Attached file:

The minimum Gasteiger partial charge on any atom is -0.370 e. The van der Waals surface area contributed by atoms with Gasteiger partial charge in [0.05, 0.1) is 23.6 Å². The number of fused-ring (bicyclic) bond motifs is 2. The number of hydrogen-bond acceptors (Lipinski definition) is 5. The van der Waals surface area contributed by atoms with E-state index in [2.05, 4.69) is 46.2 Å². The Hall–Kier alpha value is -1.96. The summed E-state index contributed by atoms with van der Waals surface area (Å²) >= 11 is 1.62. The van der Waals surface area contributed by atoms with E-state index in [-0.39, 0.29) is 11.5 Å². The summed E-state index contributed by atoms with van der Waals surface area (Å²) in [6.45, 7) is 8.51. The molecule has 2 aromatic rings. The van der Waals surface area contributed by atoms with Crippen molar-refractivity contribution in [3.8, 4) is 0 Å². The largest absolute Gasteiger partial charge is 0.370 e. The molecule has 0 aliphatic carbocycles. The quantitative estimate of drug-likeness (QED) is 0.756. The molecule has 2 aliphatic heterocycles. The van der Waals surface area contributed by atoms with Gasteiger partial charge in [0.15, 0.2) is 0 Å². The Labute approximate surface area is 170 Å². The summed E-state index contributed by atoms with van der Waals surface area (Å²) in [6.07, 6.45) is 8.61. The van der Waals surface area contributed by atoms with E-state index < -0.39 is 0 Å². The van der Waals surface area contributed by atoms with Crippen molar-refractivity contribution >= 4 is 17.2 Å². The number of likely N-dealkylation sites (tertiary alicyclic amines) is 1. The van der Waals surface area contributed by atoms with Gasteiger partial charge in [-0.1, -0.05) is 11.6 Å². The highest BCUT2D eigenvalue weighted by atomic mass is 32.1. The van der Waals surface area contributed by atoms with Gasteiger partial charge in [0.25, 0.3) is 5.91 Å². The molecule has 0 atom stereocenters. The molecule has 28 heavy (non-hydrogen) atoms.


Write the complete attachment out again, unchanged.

The minimum Gasteiger partial charge on any atom is -0.370 e. The van der Waals surface area contributed by atoms with Gasteiger partial charge in [0.05, 0.1) is 23.6 Å². The number of fused-ring (bicyclic) bond motifs is 2. The number of hydrogen-bond acceptors (Lipinski definition) is 5. The van der Waals surface area contributed by atoms with E-state index in [2.05, 4.69) is 46.2 Å². The Hall–Kier alpha value is -1.96. The summed E-state index contributed by atoms with van der Waals surface area (Å²) >= 11 is 1.62. The van der Waals surface area contributed by atoms with E-state index in [-0.39, 0.29) is 11.5 Å². The summed E-state index contributed by atoms with van der Waals surface area (Å²) in [6.45, 7) is 8.51. The molecule has 2 aromatic rings. The van der Waals surface area contributed by atoms with Crippen molar-refractivity contribution in [3.8, 4) is 0 Å². The largest absolute Gasteiger partial charge is 0.370 e. The molecule has 0 aliphatic carbocycles. The quantitative estimate of drug-likeness (QED) is 0.756. The molecule has 2 aliphatic heterocycles. The van der Waals surface area contributed by atoms with Gasteiger partial charge in [0.15, 0.2) is 0 Å². The Labute approximate surface area is 170 Å². The summed E-state index contributed by atoms with van der Waals surface area (Å²) in [6.07, 6.45) is 8.61. The van der Waals surface area contributed by atoms with E-state index < -0.39 is 0 Å². The van der Waals surface area contributed by atoms with Crippen molar-refractivity contribution >= 4 is 17.2 Å². The number of likely N-dealkylation sites (tertiary alicyclic amines) is 1. The van der Waals surface area contributed by atoms with Gasteiger partial charge in [-0.1, -0.05) is 11.6 Å². The highest BCUT2D eigenvalue weighted by atomic mass is 32.1. The van der Waals surface area contributed by atoms with Gasteiger partial charge in [0.25, 0.3) is 5.91 Å². The molecule has 0 atom stereocenters. The molecule has 28 heavy (non-hydrogen) atoms.